D. IPP=s, Person Centered Planning: Each client of a regional center must have an Individual Program Plan developed every year as a child.  As an adult, the IPP could be as seldom as every three years.  The IPP is coordinated by the regional center.  Members of the IPP team are the consumer, his family or conservator, his regional center case manager, and anyone else he or his family wishes to attend.  Others could be school personnel, therapists, doctors, the service providers, etc.  The IPP is a short term document/plan.  A Person Centered Plan is a long term document, usually developed when the client is a teenager or an adult.  It encompasses hopes, dreams, long range goals.  The PCP is a document to which the IPP should aim.

E. Funding: The regional centers= funds come through contract with DDS.  The largest portion is state money appropriated from the general fund.  Some is federal money used for special purposes, such as keeping people out of hospitals and nursing homes.  A small portion is from individual grant programs, such as the Healthy Families program for low income people.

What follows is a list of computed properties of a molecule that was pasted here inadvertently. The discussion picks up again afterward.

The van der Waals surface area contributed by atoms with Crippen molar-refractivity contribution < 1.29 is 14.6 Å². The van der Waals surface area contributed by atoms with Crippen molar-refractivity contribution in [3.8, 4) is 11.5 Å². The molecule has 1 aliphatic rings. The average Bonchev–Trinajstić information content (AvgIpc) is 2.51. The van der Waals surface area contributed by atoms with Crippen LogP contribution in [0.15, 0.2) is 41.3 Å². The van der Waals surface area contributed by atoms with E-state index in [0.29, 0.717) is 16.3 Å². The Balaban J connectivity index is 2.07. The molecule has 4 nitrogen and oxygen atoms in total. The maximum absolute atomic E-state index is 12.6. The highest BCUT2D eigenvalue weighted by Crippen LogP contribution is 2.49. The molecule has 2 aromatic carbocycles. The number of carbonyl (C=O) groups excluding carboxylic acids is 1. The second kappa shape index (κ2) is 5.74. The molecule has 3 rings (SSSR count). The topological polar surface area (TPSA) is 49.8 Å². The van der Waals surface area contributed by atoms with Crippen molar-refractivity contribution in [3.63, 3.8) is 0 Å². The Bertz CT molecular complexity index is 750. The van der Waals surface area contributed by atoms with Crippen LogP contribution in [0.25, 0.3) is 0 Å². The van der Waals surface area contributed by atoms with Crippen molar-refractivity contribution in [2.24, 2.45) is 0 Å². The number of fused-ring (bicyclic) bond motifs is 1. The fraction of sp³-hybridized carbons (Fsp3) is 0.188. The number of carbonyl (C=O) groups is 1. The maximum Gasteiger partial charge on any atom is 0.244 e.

F. QA: The regional centers must monitor the client=s programs by having at least a quarterly visit (face to face) with the client, review all programs quarterly to follow the implementation of the IPP and make at least one unannounced visit to the provider per year.  In addition, RC=s must audit the vendor to make certain the clients= rights are being honored, the clients= money is not misspent and is accounted for, the clients are satisfied with the service provider and safe and healthful facilities are maintained.

G. Outcomes: Outcomes are measured by client satisfaction and support by the RCs of the least restrictive environment possible for all clients.  They are also measured by how well the RC has managed its annual budget.  The contract with DDS is a capitated budget, based on average costs for previous years, plus caseload growth. 


            A. Vendorization: Each provider must apply to a regional center to be vendored.  It is an exhaustive process to determine its fitness to render the services required for the clients it plans to serve.  When issued a >vendor number= by any regional center, it is valid in all regional centers.  Each separate category of program must be vendored individually.  Each vendored program must meet staffing standards, curriculum content, hours of service and other criteria to be able to offer day and/or residential programs to regional center clients.